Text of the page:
With a week to go before troika envoys are scheduled to return to Athens, Prime Minister Antonis Samaras has urged key ministers to redouble their efforts to meet economic reform targets.
The aim is to provide some evidence of progress by this Thursday, when officials at a Eurogroup Working Group summit are expected to assess Greece’s success in fulfilling a series of prior actions necessary for the release of further aid.
The key stumbling block remains the fate of state defense firm EAS, with Greek and troika officials in disagreement about how the company should be restructured. The government must also complete a list of 4,000 civil servants to be dismissed by the end of this year. Layoffs at EAS are expected to be ticked off the list as are dismissals from several much smaller state organizations that are to be streamlined or abolished.
Samaras is said to be irked by ministers who have been dragging their feet over providing data related to the state bodies facing abolition that fall under their supervision.
Those issues were raised during a long meeting on Monday between Samaras and key ministers including Finance Minister Yannis Stournaras and Administrative Reform Minister Kyriakos Mitsotakis. More politically contentious issues, such as the lifting of restrictions on foreclosures and on collective dismissals in the private sector were also discussed, according to sources. Immediately after the meeting, Samaras met with his coalition partner Evangelos Venizelos for talks believed to have focused on the issue of collective dismissals as PASOK is believed to object to changes under consideration.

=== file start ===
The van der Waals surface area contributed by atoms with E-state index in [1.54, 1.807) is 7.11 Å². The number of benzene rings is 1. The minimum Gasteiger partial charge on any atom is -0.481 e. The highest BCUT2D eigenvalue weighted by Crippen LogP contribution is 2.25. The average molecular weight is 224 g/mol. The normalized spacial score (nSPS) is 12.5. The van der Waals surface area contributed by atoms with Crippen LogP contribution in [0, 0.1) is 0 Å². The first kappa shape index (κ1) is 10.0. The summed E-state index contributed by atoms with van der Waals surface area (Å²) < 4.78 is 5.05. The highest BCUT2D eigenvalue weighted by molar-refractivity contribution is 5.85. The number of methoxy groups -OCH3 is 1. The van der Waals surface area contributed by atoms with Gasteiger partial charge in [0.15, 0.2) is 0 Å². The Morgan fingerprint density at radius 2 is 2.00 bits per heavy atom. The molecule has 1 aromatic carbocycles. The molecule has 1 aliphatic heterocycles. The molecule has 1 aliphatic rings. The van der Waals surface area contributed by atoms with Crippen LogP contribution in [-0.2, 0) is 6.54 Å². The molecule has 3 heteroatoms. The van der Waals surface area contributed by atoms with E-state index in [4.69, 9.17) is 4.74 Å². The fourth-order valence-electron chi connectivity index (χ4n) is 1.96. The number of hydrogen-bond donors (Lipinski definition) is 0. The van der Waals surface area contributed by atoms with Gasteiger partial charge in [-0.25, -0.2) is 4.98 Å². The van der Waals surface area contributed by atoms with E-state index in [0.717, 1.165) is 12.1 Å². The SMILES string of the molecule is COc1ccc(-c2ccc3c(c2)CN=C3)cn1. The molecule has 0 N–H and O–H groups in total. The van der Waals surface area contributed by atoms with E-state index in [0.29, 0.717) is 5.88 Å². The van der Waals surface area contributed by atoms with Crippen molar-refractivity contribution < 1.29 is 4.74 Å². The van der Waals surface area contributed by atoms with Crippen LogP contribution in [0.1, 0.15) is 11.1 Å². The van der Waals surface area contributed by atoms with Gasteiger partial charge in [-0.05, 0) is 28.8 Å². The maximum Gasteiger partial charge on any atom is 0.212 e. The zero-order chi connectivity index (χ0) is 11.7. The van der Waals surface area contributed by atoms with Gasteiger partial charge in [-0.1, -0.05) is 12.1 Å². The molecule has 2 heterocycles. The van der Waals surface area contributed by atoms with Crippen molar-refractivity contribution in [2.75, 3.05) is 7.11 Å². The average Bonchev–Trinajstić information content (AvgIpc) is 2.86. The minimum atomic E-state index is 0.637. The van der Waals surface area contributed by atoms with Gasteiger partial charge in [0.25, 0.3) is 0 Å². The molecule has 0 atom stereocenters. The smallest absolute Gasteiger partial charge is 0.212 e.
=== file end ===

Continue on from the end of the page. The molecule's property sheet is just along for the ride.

Speaking to reporters late on Monday, Stournaras stressed the importance of a deal being reached with the troika before Greece assumes the presidency of the European Union on January 1. Talks were suspended last Thursday amid disagreements over reforms and the size of a projected fiscal gap for next year. “We will find a solution. It must be done,” Stournaras said.
In Berlin, German Finance Ministry spokesman Martin Kotthaus again ruled out the prospect of another haircut for Greek debt. But he said the possibility of a third loan program would be examined in mid-2014, even though Samaras said last week that a third package would not be needed. A third package would be “significantly smaller” than the previous two, Kotthaus said, and would depend on Greece posting a primary surplus and honoring pledges to the troika.